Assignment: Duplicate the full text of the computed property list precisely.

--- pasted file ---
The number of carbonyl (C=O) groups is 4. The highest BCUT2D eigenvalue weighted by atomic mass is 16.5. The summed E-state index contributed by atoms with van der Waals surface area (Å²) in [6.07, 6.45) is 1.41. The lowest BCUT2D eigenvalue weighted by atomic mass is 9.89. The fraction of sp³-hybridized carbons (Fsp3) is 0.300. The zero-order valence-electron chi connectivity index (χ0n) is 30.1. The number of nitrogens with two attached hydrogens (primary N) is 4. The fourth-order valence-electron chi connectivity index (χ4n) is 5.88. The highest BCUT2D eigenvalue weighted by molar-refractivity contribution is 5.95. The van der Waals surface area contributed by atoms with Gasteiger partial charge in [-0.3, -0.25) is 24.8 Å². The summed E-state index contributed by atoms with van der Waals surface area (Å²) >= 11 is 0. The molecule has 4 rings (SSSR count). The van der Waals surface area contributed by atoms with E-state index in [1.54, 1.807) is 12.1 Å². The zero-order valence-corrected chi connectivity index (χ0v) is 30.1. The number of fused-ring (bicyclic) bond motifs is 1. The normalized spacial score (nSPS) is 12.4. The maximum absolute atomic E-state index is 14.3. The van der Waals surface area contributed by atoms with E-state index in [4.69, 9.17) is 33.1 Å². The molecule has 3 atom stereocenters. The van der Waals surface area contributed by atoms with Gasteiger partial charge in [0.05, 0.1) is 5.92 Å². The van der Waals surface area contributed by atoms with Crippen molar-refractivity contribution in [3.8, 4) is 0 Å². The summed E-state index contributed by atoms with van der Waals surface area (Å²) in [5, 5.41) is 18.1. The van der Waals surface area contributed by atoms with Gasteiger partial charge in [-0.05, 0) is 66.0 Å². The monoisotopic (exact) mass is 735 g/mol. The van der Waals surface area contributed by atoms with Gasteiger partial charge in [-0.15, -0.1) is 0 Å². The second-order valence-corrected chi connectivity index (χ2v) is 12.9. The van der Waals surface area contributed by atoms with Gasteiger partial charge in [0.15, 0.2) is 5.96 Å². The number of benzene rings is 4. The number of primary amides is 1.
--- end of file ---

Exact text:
The number of carbonyl (C=O) groups is 4. The highest BCUT2D eigenvalue weighted by atomic mass is 16.5. The summed E-state index contributed by atoms with van der Waals surface area (Å²) in [6.07, 6.45) is 1.41. The lowest BCUT2D eigenvalue weighted by atomic mass is 9.89. The fraction of sp³-hybridized carbons (Fsp3) is 0.300. The zero-order valence-electron chi connectivity index (χ0n) is 30.1. The number of nitrogens with two attached hydrogens (primary N) is 4. The fourth-order valence-electron chi connectivity index (χ4n) is 5.88. The highest BCUT2D eigenvalue weighted by molar-refractivity contribution is 5.95. The van der Waals surface area contributed by atoms with Gasteiger partial charge in [-0.3, -0.25) is 24.8 Å². The summed E-state index contributed by atoms with van der Waals surface area (Å²) >= 11 is 0. The molecule has 4 rings (SSSR count). The van der Waals surface area contributed by atoms with E-state index in [1.54, 1.807) is 12.1 Å². The zero-order valence-corrected chi connectivity index (χ0v) is 30.1. The number of fused-ring (bicyclic) bond motifs is 1. The normalized spacial score (nSPS) is 12.4. The maximum absolute atomic E-state index is 14.3. The van der Waals surface area contributed by atoms with E-state index in [4.69, 9.17) is 33.1 Å². The molecule has 3 atom stereocenters. The van der Waals surface area contributed by atoms with Gasteiger partial charge in [0.05, 0.1) is 5.92 Å². The van der Waals surface area contributed by atoms with Crippen molar-refractivity contribution in [3.8, 4) is 0 Å². The summed E-state index contributed by atoms with van der Waals surface area (Å²) in [5, 5.41) is 18.1. The van der Waals surface area contributed by atoms with Gasteiger partial charge in [-0.05, 0) is 66.0 Å². The monoisotopic (exact) mass is 735 g/mol. The van der Waals surface area contributed by atoms with Gasteiger partial charge in [-0.15, -0.1) is 0 Å². The second-order valence-corrected chi connectivity index (χ2v) is 12.9. The van der Waals surface area contributed by atoms with Gasteiger partial charge in [0.15, 0.2) is 5.96 Å². The number of benzene rings is 4. The number of primary amides is 1.